writers, narrators, realism and reality

I’m a firm believer that poetry isn’t all about sunny situations and pleasant people, which is one reason why it’s particularly important to separate what’s said in the poem from the person who wrote it.

It is, however, often difficult to show a narrator’s inadequacies without the writer coming across as inadequate as a poet or as a person: if you create a convincingly weak character in your writing, it isn’t always clear that the weakness is intentional.

In my poem Packing, I have a narrator who is so stressed out and exasperated with her cats that she threatens to leave them behind when she moves house. Most readers will realise that I really wasn’t advocating that as a desirable course of action, but, as I said when I posted it, some people have had a problem with it.

I’m convinced that it has to be ok for the poet to write about what people really say and do, whether or not their actions and speech are reasonable, desirable, or high-class literature. If we can’t write about real people – who can be nasty, cruel and semi-literate – what are we supposed to write about?

As poets, we are warned to avoid clichés, but people use them all the time when they talk. I’ve written a number of poems where the narrator or principle character – not me, of course! – is a love-sick female whose ideas are really quite trite. I know the clichés are there, but they belong to the voice of the character I’ve created and are, I think, necessary to define that character. The narrator of yesterday’s love poem is one of those lovelorn women, and some of her thoughts are, to say the least, unoriginal.

However, if a poem works technically, and the characters are drawn well, I don’t think it matters if a reader finds them unreasonable/weak/unlikeable etc. If readers find the people in my poems realistically human I’ll be content that I’ve done what I set out to do.

Author: don't confuse the narrator

Exploring the boundary between writer and narrator through first person poetry, prose and opinion

9 thoughts on “writers, narrators, realism and reality”

  1. If a character can’t be represented without resorting to clichés, I don’t think the character is worth representing at all.

    Most people are boring, but poems should be [i]interesting[/i].

    Poets have power over language, and should use their power responsibly, rather than taking refuge in such excuses as “but most people really speak like that”.

    “donner un sens plus pur aux mots de la tribu”
    “to purify the dialect of the tribe”

    Once you abandon the aims of Mallarmé and Eliot (which seem to me to have been among the aims, conscious or not, of all serious poets from Homer onwards), your writing becomes light verse, not poetry.


    1. I’ve suddenly realised that the pieces of mine that you have most problems with (because I am content to leave the speaker’s clichés in there) are often what I think of as monologues. Maybe they aren’t poetry at all.

      But in the same way that I tag some of my blog posts ‘haiku’ – because although I know I don’t think the piece counts as such, it inclines that way, and some other people might class it as a ‘ku – I think I shall have to go on labelling my monologues as poems.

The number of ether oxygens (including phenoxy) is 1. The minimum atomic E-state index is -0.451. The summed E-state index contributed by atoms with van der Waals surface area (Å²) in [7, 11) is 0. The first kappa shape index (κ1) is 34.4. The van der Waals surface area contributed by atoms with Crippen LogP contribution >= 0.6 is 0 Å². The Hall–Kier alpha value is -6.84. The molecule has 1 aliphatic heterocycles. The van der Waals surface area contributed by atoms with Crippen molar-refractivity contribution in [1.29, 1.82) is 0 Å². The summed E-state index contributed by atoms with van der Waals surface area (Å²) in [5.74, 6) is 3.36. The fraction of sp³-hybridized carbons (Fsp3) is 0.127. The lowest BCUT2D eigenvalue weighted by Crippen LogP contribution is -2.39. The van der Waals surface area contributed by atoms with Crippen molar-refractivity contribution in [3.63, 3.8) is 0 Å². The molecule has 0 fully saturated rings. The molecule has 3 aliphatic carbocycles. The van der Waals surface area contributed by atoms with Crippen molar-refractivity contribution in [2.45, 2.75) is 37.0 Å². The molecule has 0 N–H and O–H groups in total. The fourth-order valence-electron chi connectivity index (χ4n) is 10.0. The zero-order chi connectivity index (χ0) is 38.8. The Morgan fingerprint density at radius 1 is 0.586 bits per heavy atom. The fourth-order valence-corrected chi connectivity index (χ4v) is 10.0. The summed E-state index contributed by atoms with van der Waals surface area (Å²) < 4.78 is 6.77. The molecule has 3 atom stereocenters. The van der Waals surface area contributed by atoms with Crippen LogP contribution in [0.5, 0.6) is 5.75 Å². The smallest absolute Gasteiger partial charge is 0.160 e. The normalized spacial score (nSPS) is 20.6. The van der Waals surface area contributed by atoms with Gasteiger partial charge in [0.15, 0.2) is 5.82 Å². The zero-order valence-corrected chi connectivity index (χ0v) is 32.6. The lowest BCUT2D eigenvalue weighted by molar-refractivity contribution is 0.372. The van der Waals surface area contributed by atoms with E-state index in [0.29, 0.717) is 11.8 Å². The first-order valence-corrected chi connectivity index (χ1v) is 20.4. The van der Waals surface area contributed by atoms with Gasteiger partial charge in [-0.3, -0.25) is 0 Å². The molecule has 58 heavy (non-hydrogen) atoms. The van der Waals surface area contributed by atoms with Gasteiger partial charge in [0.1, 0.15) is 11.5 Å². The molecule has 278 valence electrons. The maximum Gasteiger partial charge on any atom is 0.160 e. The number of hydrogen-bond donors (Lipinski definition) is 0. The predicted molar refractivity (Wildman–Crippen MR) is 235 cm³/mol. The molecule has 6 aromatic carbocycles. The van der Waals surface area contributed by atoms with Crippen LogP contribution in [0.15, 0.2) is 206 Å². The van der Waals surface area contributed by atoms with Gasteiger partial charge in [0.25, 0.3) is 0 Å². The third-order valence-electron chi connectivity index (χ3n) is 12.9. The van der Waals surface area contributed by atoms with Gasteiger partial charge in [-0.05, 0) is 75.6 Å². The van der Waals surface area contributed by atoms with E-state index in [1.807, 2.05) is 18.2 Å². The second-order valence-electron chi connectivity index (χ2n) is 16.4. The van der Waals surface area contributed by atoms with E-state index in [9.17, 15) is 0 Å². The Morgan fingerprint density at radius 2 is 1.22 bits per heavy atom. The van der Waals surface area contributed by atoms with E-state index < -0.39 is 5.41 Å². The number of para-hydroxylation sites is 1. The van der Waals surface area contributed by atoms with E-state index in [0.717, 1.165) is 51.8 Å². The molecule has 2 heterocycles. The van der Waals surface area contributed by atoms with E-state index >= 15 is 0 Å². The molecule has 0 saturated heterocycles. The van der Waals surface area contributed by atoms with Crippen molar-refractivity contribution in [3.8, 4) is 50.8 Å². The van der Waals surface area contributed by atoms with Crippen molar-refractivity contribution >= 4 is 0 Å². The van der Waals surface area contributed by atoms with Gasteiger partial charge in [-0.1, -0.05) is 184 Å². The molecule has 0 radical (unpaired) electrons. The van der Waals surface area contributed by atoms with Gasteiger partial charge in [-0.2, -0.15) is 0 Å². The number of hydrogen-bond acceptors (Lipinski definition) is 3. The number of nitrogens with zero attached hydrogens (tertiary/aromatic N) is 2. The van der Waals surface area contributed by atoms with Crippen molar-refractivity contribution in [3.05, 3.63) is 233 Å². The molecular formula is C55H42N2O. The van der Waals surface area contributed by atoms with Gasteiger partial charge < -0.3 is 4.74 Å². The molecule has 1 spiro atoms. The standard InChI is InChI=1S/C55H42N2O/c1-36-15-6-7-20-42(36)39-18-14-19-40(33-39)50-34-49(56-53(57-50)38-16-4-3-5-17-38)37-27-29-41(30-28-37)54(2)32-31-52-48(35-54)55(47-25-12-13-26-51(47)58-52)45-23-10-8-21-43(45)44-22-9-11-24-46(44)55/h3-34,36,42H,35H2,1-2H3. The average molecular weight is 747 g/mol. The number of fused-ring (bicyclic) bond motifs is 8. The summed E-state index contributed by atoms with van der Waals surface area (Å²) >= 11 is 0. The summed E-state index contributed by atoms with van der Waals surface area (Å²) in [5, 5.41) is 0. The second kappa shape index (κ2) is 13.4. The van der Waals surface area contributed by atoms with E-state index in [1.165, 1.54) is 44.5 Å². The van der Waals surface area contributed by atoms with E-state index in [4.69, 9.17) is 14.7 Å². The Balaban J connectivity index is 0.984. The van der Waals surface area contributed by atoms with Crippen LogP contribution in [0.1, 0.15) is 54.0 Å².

1. There’s a place for clichés in dramatic monologues, and indeed in drama – without clichés, Shakespeare’s Polonius would be almost completely silent – but they have to be framed, either explicitly or implicitly. So either you have a narrator quoting what an unintelligent person said, or the existence of such a meta-narrator can be inferred.

        Two examples: The Ring and the Book and Prufrock.

        Browning offers us a succession of wonderfully flawed narrators (all of them flawed morally or intellectually or both), while Eliot offers only one (but a corker!), but neither of them finds it necessary to debase the English language to the level of the launderette or the levée in order to demonstrate that the author and the narrator aren’t the same person.


  2. I don’t’ believe that poets, “if there is such a thing,” have power over language. Furthermore, I find the more someone places their standards or the standards of old on writing or any form of writing, simply cycles through starting the process of limiting the potential and the influx of new ways to write and express. If poetry is the living word of a thought process than it is ever changing and developing much like the person. To consider something stationary in meaning is to fall under a standard, – that is of oppression and the rules of someone else.


    1. Sometimes poets should conserve language, sometimes they should revolutionise it. Do you really think that poets should ever merely reproduce the uninteresting words and phrases that they hear and read in daily life?


    1. I think there’s a problem of saying “poets must never…” or “poets must always…”
      But in general, I think I’d agree with building on the standards already laid down, rather than trying to reinvent the wheel. And knowing what those standards are allows you (generic you) to know just exactly where you’re ‘breaking rules’ or challenging limits and to do it consciously and as well as you can.

      This discussion is interesting and it’s making me reconsider some of my writing. I already recognised subconsciously that there are pieces I want to polish to perfection and others that I am happy to settle for ‘good enough to go’. I’m going to go and think about which is which and why that may be. It may be the difference Peter suggests between poetry and light verse.


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